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, In this segment, we're going to introduce the struct construct in Racket, show you how it works, use it to come

up with a better implementation of our little arithmetic expression language, and then in the next segment we'll discuss why it's a better approach. So here's the new feature and how we're going to use it. You can have a special form that you write struct. Then the name of your struct. Then the names of the fields it's going to have. So here, I'm defining a foo struct. It's going to have fields bar, baz and quux. We'll see how to use this in just a second. It'll be obvious once I show you what functions are defined as a byproduct of creating this declaration, and I'll explain at the end of this segment what this transparent attribute is. And why I encourage using it. So when you have this struct declaration, a bunch of functions are added to the environment, once you evaluate this struct. The first thing you get, is you do get a function called foo, that takes three arguments, because this struct has three fields, evaluates those three arguments, and returns some new thing It's a foo. That has a bar field, a baz field, and a quux field holding the results of e1, e2, and e3. So in that sense a struct is like a record because it has these fields named bar, baz and quux. But it's more than that. Because we also gt a function foo question mark, that evaluates any expression at all in Racket, and returns true if and only if the result is something that was made from the foo function. So this is how we can take something and find out if it's a foo or not. And then we get Three functions for evaluating the fields, foo-bar, foo-baz, and foo-quux. So what foo-bar is, is it's just a function, just the name of the struct dash the name of the field, evaluates something. If that something, that result, was made with the foo function, the first thing I showed you, then you get the contents of the bar field. Otherwise, it's an error. If we call foo-bar on something that is not a foo, it's a runtime error. Similarly, foo-baz returns the baz field. Foo-quux returns the quux field. Okay? So it turns out these things can be used for idioms like our expression example. So what I'm going to show you in a minute, when I show you the interpreter. The new eval x function, is 4 struct definitions. For const, negate, add, and multiply. The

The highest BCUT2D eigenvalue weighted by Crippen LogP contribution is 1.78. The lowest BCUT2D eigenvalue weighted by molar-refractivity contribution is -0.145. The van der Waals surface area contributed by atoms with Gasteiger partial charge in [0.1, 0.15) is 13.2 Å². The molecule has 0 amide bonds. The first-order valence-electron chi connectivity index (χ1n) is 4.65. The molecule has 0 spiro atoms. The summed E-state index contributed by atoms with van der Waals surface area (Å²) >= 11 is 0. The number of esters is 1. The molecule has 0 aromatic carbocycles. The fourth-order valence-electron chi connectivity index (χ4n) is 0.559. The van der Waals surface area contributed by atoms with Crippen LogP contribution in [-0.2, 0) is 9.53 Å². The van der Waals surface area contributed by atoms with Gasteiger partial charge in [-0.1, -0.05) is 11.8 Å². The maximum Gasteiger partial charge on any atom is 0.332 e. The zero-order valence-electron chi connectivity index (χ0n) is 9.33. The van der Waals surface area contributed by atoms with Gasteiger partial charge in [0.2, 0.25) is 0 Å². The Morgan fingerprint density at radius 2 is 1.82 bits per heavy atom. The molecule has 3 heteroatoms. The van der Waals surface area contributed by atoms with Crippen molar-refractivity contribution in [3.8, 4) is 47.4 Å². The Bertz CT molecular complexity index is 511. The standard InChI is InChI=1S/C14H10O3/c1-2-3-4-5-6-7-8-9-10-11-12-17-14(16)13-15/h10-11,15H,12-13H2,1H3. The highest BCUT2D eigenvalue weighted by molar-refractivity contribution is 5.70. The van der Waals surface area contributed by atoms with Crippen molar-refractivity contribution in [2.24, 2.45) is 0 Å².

const needs 1 field I'll call int. Negate needs 1 field, which I'll call e for the subexpression. Add means 2 fields, e1 and e2. And multiply similarly for the subexpressions. So what we're doing with this collection of 4 struct definitions, is a lot like our ML data type binding. Because struct definitions are most like ML constructors. Not a data type binding. There is none of that when we're in a dynamically type language. But each of these is a lot like an m l constructor definition, which in m l was part of a data type definition. Because what you get when you define a struct, is you get a constructor, a function for making the thing. You get a tester, a function for finding out if you have one of the things. And you get extractor functions, data accessing functions for getting the various fields. So const would be a constructor, const? a tester, cost-int one of these extractor functions. So it's not pattern matching. This is a different approach. It's an approach I happen to like a little bit less but it works fine, it's efficient. And because we're in a dynamically-typed language, two things are not in this code that you see above. First of all, we never say anywhere in the language, these are all the kinds of expressions There are. That's for us to keep track of. And secondly we don't say what the types of teh fields are. There are ways to do that in racket, but this more dybnamically typed approach just says that any of contents can hold anything and it'll be up to us to make sure that multiply only holds expressions and const in it's field Only holds a number. So with that, let's look at the code. I have the struct definitions right here that I showed you on the slide. And, now we can write our e-mail x function. It's the same logic as we seen now in our previous implementation with list's. And with, NML. And that is, if you have a const using that const function that is part of the struct definition. Just return the entire struct, the entire const thing. If you have a negate, then use the negate e function that was created. Because we have a struct name negate with a field e on. This argument. The argument 2 eval x. So that's going to give back something when we call eval x with it. Hopefully, it will be a const. Because when I call const-int, that will get the underlying number, if the thing